ships ought to be eligible for such a proposed universal civil union status or whether there are victorious public reasons for making a principled distinction between two-member heterosexual and homosexual unions on the one hand and multi-member unions on the other.
h e Presumption of Permissibility: Starting from the Bottom of the Slope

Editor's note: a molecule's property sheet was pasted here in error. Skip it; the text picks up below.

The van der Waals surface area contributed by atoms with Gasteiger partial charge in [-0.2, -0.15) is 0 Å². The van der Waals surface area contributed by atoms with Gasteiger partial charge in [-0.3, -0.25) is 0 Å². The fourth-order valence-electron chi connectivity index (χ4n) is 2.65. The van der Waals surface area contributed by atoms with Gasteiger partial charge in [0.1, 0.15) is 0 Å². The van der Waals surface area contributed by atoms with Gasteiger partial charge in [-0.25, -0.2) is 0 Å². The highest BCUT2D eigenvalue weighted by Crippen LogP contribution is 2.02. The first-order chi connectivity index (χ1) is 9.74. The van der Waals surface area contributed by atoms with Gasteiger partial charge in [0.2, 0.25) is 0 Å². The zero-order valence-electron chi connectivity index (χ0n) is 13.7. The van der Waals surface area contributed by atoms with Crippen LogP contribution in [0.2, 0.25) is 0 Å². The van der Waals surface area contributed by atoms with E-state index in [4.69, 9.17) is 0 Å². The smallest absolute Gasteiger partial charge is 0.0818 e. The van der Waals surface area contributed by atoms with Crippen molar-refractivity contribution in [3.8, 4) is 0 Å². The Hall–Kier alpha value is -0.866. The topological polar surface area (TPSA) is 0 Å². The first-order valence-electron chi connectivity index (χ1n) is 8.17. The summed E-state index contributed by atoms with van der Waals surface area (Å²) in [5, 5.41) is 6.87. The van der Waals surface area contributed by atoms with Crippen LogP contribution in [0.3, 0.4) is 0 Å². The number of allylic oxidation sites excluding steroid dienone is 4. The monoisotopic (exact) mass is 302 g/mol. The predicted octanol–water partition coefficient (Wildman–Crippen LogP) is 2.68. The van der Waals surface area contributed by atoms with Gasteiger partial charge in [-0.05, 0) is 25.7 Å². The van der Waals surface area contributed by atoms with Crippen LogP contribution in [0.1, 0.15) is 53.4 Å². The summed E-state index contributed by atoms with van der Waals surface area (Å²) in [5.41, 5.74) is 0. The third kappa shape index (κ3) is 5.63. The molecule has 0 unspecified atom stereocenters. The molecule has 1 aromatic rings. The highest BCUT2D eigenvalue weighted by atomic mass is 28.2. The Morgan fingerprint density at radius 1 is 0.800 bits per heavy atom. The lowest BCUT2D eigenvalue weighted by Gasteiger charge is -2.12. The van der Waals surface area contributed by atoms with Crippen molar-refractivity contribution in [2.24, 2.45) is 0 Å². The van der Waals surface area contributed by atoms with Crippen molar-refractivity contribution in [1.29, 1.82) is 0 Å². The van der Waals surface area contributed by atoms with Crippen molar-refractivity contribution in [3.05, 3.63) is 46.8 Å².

My argument for allowing multi-member partnerships to access this civil union status will largely proceed on negative terms, that is, by considering acceptable arguments for stopping the slide down the slippery slope beyond same-sex civil unions and excluding polygamous unions. In a politically liberal society there must be a presumption of permissibility and the burden of justifi cation is on those who would proscribe or who would establish exclusionary grounds for access to a particular good. Once we accept the commitments of justifi catory liberalism the emphasis shifts to the reasons which would count as legitimate ones for excluding some persons from access to a good otherwise extended to all citizens. h us, all of the same commitments which condemn prohibitions on same-sex marriage are presumed applicable to all other cases until shown otherwise. In addition to concerns about arguments from existing cultural practices or religious morality, justifi cation cannot be a rationalization of brute disgust. h e less refi ned feeling that something “is just wrong” but which is based on no deeper refl ection than the brute disgust at something alien ought to raise fl ags for political or justifi catory liberals. Sometimes moral “beliefs” really go no deeper than the disgust or revulsion at the alien. h e fact that many moral judgments at heart rest on nothing more than a feeling that something – miscegenation or homosexuality, say – disgust us should put us on guard; perhaps even liberals oppose practices (polygamy, incest, Islamic veiling, clitoridectomy) for which they believe they have reasons or rational distinctions whereas in fact they are expressing the same disgust at the unfamiliar which rests at the heart of much opposition to same-sex marriage. h us, in the liberal state the question must be “Does this practice intrinsi-